I feel a spiritual connection to this lake, like I can feel its presence with me when I concentrate.
When I arrived at the lake, though, I discovered something that saddens me. Eight years ago the lake looked like liquid glass it was so pristine and clear. But yesterday it was green. Continue reading →
When studies look at the amount of greenhouse gases emitted by transportation, the focus is nearly always on the emissions created in fuel combustion – gasoline and diesel for cars and trucks, bunker fuels for maritime vessels, jet fuel for aircraft, and so on. One excellent example of this kind of study is the Getting There Greener study by the Union of Concerned Scientists (UCS). The UCS study shows that travel by bus emits the least carbon at all distances traveled and for one, two, or four travelers. Similarly, the study found that flying first class was almost always the worst option, with driving a typical SUV any appreciable distance coming in a close second.
A truly frightening video from ground zero of the coal ash catastrophe
The New York Times reports today that the coal sludge that surged out of a breached Tennessee Valley Authority impoundment in Roane County was actually three times larger than previously estimated. The updated total is 5.4 million cubic yards, “or enough to flood more than 3,000 acres one foot deep,” Times reporter Shaila Dewan reports.
The discrepancy casts doubt on the credibility of assurances from the Tennessee Valley Authority that the coal combustion waste from its Kingston Fossil Plant poses little risk to residents of the area. (Several days ago, one TVA official told the Associated Press that the waste “consists of inert material not harmful to the environment.”)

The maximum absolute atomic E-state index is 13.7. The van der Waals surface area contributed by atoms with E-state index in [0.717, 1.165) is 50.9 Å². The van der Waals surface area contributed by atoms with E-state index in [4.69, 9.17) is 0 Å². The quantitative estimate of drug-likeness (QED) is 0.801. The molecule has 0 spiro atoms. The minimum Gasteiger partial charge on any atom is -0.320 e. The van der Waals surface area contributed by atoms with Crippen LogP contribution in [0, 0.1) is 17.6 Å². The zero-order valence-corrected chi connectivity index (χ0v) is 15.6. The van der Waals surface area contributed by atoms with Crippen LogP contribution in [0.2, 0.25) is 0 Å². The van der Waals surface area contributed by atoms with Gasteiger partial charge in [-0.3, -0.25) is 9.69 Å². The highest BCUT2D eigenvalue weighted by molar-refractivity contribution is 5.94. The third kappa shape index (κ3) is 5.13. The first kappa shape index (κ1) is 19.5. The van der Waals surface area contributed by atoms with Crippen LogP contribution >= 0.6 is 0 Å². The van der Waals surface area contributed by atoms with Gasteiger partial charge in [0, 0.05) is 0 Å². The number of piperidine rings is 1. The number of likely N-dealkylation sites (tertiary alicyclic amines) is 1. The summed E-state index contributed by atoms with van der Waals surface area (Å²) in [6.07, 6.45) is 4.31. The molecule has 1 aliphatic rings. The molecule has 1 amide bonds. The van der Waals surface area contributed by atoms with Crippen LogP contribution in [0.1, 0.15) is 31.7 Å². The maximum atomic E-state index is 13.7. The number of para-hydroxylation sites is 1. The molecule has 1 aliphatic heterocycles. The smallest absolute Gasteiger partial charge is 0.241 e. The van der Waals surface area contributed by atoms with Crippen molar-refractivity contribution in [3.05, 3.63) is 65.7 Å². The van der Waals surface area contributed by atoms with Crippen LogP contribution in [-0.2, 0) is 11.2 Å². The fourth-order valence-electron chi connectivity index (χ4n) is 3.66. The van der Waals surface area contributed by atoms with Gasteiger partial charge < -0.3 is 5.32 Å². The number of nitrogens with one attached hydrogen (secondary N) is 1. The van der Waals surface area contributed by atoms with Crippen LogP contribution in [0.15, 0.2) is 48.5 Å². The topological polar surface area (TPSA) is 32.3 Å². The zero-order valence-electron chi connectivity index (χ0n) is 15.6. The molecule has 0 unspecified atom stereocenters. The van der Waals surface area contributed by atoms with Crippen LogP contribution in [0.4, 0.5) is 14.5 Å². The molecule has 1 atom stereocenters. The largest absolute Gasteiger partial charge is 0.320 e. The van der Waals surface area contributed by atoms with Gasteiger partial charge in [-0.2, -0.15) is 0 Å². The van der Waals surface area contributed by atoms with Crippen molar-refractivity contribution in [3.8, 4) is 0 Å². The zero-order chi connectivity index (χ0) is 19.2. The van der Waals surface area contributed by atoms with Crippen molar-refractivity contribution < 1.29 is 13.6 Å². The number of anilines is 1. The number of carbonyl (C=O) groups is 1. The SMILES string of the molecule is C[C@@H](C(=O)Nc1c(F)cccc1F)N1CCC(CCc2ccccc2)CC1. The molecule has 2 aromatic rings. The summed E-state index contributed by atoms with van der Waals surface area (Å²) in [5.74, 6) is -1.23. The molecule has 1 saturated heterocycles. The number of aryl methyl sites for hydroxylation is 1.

In fact, evidence has been gathering for years that the waste dumps pose a very serious risk to human health and the environment. Continue reading →
UPDATE: Greenpeace sent a photographer to the area, and while the photographer was prevented from getting close, he got some good shots here. Also, both CBS Evening News and NBC Nightly News devoted primetime to this “sludgeslide” (below the cut). And finally, frontpage NYTimes tomorrow AM will have this article on the ashslide: Coal Ash Spill Revives Issue of Its Hazards.
The Kingston Steam Plant ashslide is already being called the southeast’s worst environmental disaster by some environmentalists and journalists. It appears that some of the national media outlets are finally picking up the story, although this disaster remains woefully undercovered.
CNN has finally picked up the story (last updated around 6 AM MST) with interviews of two Appalachian environmentalists, Chandra Taylor of the Southern Environmental Law Center and Dave Cooper of the Mountaintop Removal Road Show.
Although video from the scene shows dead fish on the banks of the tributary, he said that “in terms of toxicity, until an analysis comes in, you can’t call it toxic.”
That coal is dirty is hardly a surprise to anyone who’s read about coal. Mining coal destroys mountaintops and towns as surely as it does the lives of the miners themselves. Burning coal emits more radioactivity than nuclear reactors do even when they have unexpected coolant releases. And the sulfur, mercury, and nitrogen oxides that exit the smokestacks of coal plants cause acid rain and heavy metal toxicity downwind of every coal plant that exists. And yet the coal mining industry and utilities are engaged in a public relations campaign to convince the world that coal can be clean. Last week I was pointed to two new sites that call out “clean coal” boosters: Coal is Clean and Coal is Dirty. Continue reading →